December 2011

From the Editor's Desk

Hello and welcome to the December 2011 Immigration Newsletter!

VisaPro wishes all its readers Happy Holidays and a very prosperous New Year 2012! We are very happy to have successfully completed one more year with you!!

2011 is coming to a close and what an eventful year it has been: monumental events in world politics, continued turmoil and uncertainty in the business and economic fronts, and finally, rays of hopes as signaled by the sudden filling up of the H1B cap numbers hinting at an economic revival! As we welcome 2012we hope that the New Year brings pleasant things to all our lives. Let’s take a quick recap on some of the most interesting and key developments in the world of immigration in 2011:

In what many Business Immigration Practitioners opine as the most important development of the year, the Obama Administration and USCIS outlined a series of initiatives to continue to promote start-up enterprises and spur job creation in the US in August of this year. These initiatives clarified how qualified entrepreneurs, including sole employees, can utilize the H1B visa to establish and run a business in the US temporarily. The Administration also clarified how qualified entrepreneurs can seek permanent resident status through the     EB-2 Green Card category, either through the Labor Certification process or through the National Interest Waiver (NIW) category. The Administration also announced the expansion of Premium Processing to include the EB-1 Multinational Executive and Manager category and enhancements to further streamline the EB-5 process. These initiatives are intended to significantly enhance the visa options that are available to alien entrepreneurs, especially those who cannot qualify for the E-1 or E-2 visas and for individuals who do not qualify for the L-1 visa because there is no qualifying entity abroad.

USCIS announced that the H1B cap numbers for FY 2012 reached the statutory cap of 65,000 on November 22, 2011, which the USCIS declared as the final receipt date for FY 2012 H1B Specialty Occupation petitions. Employers (except cap-exempt organizations) who wish to file new H1B petitions will now have to wait until April 1, 2012 to file for a new H-1B (with a start date no earlier than October 1, 2012) when the filing period for FY 2013 H1B cap reopens. After a moderate start in April 2011 and slow down over the summer, many practitioners predicted the cap would stay open until January, as it did for FY 2011. The H-1B cap numbers for FY 2012, however, saw a sudden and dramatic acceleration during late October- early November, 2011. Many experts suggest that the sudden increase in H1B filings would seem to indicate that the US economy is slowly on its way to revival as employers are cautiously starting to hire again.

Another development that was noted with joy by Business Immigration Practitioners was the significant progression in EB-2 numbers for India and China that was witnessed in the past few of months of this year. Beginning with an EB-2 priority date of 15 July, 2007 for India and China in the October 2011 Visa Bulletin, the EB-2 priority date has continued advancing and has reached January 1, 2009 as announced in the January 2012 Visa Bulletin. With retrogression in this category in the coming months not being ruled out, it is advisable that you Contact VisaPro immediately if you believe your priority date is now current and you need any assistance in filing for an Adjustment of Status application or for an Immigrant Visa.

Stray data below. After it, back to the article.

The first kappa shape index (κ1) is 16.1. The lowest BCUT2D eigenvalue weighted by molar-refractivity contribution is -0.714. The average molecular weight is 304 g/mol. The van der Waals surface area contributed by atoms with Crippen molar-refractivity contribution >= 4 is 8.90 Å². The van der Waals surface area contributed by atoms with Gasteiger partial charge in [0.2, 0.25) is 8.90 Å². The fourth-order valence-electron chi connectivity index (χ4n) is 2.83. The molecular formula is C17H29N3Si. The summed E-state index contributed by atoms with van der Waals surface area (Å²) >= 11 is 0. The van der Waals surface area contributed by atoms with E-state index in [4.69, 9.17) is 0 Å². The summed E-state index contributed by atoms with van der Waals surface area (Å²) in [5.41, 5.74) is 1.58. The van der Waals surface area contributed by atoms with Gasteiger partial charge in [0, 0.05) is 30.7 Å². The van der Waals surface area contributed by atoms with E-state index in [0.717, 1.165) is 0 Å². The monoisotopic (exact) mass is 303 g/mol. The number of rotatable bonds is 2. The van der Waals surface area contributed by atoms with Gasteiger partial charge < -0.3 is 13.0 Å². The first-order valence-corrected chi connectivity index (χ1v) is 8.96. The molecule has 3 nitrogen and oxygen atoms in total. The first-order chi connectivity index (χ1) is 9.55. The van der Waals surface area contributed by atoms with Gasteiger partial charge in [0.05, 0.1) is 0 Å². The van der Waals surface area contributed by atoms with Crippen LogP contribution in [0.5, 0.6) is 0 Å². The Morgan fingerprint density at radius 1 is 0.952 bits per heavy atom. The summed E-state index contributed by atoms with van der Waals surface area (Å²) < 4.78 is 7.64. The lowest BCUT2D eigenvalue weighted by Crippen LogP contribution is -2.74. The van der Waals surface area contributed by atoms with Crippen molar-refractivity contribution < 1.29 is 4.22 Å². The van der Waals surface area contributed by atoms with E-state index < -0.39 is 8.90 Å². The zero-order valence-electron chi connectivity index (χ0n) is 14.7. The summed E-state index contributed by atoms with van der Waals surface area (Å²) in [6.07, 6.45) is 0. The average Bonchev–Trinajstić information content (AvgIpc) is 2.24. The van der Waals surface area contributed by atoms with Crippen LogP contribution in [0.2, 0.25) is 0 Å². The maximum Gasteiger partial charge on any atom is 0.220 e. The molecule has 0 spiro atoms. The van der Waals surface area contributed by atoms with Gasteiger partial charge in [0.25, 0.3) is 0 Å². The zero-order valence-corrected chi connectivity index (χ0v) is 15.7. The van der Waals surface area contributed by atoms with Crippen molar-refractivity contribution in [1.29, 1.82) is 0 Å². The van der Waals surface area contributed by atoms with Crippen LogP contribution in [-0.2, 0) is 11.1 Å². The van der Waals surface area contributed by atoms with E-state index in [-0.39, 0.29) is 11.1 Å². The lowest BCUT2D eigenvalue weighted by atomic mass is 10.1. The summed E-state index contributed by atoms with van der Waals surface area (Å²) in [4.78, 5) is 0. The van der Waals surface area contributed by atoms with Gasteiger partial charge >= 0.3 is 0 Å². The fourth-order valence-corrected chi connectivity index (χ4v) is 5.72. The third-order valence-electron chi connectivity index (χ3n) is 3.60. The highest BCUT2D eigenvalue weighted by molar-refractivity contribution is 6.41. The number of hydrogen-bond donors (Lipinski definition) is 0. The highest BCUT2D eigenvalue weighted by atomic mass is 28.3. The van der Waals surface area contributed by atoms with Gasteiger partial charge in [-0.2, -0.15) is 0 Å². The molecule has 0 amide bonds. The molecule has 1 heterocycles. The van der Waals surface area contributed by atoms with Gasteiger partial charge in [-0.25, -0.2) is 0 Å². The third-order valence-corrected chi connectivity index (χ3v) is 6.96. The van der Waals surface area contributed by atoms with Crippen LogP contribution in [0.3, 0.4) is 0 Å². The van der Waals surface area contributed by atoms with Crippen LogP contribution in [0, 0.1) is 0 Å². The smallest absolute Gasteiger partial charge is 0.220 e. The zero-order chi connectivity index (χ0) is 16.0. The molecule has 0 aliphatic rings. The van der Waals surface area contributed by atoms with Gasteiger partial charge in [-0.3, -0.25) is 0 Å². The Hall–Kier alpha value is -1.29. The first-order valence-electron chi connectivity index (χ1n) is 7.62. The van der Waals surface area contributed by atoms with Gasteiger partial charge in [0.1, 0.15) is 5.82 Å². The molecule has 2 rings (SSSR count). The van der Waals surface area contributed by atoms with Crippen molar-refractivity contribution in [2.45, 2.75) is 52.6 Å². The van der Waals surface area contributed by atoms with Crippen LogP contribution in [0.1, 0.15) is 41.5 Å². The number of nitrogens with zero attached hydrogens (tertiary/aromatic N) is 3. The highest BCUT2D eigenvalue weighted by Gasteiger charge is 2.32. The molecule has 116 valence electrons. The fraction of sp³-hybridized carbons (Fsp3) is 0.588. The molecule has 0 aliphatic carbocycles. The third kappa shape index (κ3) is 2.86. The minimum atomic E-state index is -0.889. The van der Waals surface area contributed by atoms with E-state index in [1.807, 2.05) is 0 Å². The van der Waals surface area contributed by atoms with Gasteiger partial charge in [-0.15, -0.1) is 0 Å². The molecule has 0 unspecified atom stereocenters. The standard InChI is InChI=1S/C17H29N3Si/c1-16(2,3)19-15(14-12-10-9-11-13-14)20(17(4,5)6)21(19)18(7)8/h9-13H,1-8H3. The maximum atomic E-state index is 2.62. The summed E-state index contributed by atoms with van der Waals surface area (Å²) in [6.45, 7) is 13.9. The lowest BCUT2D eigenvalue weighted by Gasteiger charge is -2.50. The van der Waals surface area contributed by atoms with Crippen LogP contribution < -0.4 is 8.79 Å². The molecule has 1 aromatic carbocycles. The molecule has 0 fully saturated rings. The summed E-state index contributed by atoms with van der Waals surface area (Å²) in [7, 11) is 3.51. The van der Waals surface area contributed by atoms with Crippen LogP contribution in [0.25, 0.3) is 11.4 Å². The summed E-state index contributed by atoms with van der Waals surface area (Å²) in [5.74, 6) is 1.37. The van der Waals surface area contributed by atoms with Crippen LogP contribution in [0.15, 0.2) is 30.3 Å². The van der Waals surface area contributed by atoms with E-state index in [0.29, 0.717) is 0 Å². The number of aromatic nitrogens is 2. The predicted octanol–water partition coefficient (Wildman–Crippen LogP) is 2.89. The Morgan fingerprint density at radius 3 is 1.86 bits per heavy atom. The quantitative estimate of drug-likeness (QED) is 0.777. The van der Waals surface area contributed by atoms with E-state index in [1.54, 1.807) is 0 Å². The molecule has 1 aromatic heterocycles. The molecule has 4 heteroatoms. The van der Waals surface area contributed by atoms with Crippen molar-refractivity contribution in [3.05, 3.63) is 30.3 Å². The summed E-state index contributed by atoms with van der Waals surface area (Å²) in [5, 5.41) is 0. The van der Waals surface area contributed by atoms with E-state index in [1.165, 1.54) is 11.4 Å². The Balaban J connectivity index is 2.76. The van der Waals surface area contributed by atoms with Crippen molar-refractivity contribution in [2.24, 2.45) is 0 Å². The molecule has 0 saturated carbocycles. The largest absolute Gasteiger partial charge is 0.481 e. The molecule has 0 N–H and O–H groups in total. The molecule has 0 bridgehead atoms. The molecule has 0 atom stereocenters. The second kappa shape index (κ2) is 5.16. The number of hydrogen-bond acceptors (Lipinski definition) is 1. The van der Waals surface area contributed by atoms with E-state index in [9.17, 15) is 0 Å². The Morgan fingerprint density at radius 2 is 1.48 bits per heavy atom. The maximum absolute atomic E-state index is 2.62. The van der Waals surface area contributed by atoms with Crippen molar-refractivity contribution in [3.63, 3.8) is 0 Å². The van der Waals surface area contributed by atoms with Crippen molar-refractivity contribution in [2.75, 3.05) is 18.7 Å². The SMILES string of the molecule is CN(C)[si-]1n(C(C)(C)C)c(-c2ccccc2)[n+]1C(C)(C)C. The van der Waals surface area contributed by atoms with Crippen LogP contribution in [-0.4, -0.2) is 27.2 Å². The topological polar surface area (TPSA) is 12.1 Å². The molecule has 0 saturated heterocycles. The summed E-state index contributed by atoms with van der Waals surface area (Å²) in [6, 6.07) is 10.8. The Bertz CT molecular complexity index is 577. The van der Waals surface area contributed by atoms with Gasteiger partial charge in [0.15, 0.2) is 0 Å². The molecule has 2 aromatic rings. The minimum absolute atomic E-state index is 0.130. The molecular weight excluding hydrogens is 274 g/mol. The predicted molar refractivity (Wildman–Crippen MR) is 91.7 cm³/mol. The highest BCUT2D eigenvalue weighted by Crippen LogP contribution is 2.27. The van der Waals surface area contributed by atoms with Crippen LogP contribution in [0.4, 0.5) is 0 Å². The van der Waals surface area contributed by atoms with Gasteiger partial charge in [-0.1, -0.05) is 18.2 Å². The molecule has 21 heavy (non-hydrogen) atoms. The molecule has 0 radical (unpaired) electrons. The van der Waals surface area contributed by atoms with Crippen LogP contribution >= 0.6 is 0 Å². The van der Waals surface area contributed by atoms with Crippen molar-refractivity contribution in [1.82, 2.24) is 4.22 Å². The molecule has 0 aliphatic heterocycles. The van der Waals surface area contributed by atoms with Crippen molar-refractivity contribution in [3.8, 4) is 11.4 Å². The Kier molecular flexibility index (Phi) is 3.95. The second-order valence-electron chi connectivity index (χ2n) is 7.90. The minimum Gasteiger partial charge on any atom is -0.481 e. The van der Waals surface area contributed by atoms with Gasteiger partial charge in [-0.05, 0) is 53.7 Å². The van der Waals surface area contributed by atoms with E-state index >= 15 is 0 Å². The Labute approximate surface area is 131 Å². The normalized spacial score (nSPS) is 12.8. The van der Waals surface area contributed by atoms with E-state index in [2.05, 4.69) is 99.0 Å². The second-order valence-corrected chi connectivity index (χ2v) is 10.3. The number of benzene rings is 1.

On the legislative front, the U.S. House of Representatives passed the ‘Fairness for High-Skilled Workers Act’ that proposes, among other provisions, a provision to end per-country quota for employment based Green Cards, under which citizens of a country can be issued no more than 7% of total employment-based Green Cards available annually. If this per-country quota system is eliminated, it would result in lesser waiting periods for citizens of China and India (but longer wait times for citizens of other countries). The bill, however, now must be passed by the Senate. With the bill now being put on “hold” by Senator Chuck Grassley, immediate movement of the bill is not expected.

Also on the legislative front, 2011 saw the introduction of a bill to induce foreign investment in the U.S. real estate market called the ‘Visa Improvements to Stimulate International Tourism to the United States of America Act, or VISIT-USA Act’. The bill called for the creation of a new ‘Homeowner Visa’ that would allow foreigners who spend at least $500,000 on residential property in the US to obtain visas that would allow them to live temporarily in the US6. A ‘Start Up Visa’ Act was also introduced aiming to create a new sixth preference employment-based immigrant visa category (EB-6) for foreign entrepreneurs if they secure at least $100,000 in financing from qualified investors. It would seem, however, that a lot of work needs to be done before we are anywhere near to seeing these two bills become law.

Meanwhile, the worrisome trend of states passing immigration-enforcement laws continued in to 2011. Following the example of Arizona, states like Alabama, Georgia, South Carolina and Utah passed new immigration related laws. In December, the US Supreme Court decided to hear the case of Arizona’s Immigration Law. It is widely expected that a Supreme Court ruling in the matter would throw more light on the scope and constitutionality of state’s rights in these matters.